Grass – real vs. synthetic lawns and the environment

I’d be the first to admit that a well manicured lawn is a pleasing sight, but I hate to think how many hours of my life I used to spend mowing grass and other related activities. Often maintaining the average lawn is not only time intensive, it can also have a considerable environmental impact.

So is synthetic grass the way to go? Surely it couldn’t be, after all synthetic grass is made from plastic?

It really depends on who you ask and there are all sorts of compelling arguments for both. So let’s take a look at some of those:

Advantages of natural grass

  • Supports an ecosystem of organisms that break down pathogens
  • Acts as a food source for some insect and animals
  • Acts as a carbon sink and produces oxygen
  • Has “air conditioning” properties, helping to cool an area
  • Grass can act as a filter, preventing contaminants reaching the water table

Disadvantages of natural lawn

  • Maintenance is water intensive
  • Pesticides, fungicide and herbicides may be required
  • Greenhouse gas emissions associated with mowing and other maintenance equipment.
  • May require additional inputs such as fertilizer; which could be fossil fuel based.
  • Often lawns are not made up of grass species native to an area. The grasses can then take hold in the wider local environment, crowding out native species.

Advantages of synthetic lawn

  • Can be made from recycled (more accurately, upcycled or downcycled) and recyclable (?) materials such as polypropylene or polyethylene
  • No watering required
  • No fertilizer, pesticides, fungicides or herbicides need to be used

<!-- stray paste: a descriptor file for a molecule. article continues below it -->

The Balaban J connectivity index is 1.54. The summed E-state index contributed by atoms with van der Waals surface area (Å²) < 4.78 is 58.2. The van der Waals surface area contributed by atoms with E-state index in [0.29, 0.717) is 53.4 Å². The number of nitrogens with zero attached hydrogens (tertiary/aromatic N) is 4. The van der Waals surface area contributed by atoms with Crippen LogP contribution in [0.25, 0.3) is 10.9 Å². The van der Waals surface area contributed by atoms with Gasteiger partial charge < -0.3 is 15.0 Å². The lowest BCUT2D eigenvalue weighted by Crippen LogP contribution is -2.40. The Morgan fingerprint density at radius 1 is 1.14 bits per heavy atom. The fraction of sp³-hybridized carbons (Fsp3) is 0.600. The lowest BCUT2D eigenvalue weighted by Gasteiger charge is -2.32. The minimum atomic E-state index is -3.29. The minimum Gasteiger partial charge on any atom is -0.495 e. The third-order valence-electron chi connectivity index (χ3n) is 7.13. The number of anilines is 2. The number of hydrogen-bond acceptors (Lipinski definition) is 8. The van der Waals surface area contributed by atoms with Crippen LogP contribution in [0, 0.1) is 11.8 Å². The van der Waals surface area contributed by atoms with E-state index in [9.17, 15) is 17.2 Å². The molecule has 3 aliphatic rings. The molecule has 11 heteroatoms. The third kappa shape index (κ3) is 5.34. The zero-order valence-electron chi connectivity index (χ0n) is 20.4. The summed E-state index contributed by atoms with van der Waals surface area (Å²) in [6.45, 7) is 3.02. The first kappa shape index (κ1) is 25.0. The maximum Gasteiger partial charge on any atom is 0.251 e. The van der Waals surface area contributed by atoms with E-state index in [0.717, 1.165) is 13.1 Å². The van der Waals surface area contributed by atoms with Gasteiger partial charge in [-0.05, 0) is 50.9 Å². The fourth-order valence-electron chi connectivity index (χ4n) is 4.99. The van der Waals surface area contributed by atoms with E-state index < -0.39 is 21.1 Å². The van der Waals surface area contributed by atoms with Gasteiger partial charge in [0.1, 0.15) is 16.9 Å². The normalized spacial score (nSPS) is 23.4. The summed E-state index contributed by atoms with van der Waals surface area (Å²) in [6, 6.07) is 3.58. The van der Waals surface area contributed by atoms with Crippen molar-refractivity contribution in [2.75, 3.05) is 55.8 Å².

• Few greenhouse gas emissions in maintenance (no mowing, edging etc.)

Disadvantages of synthetic grass

  • Fossil fuel and other synthetic chemicals are used in its production
  • Pathogens may not be broken down. Some artificial lawns are treated with anti-bacterial chemicals to perform this action, and those can have their own negative environmental implications.
  • Other contaminants may pass through to the water table
  • Can contribute to the urban heat island effect

The above points are just in relation to the environment – when you start getting into costs, aesthetics, time and other issues, it becomes even more complex.

Note that with natural lawns though that some of the disadvantages listed can be negated or minimized through various techniques, such as water saving practices, manual push mowers, the usage of natural fertilizers and composts etc. However, often these more eco-friendly strategies can also mean more manual labor.

Given synthetic grass also has some powerful benefits, the decision of real vs. fake can still be very confusing; but here’s an important point:

Remember that having a lawn isn’t compulsory – native trees, flowers and shrubberies in the midst of mulch beds in place of a lawn are also an option and can help get around most of the issues associated with both synthetic and natural grass options; while offering the benefits of each. They also look great and also provide a habitat for other creatures.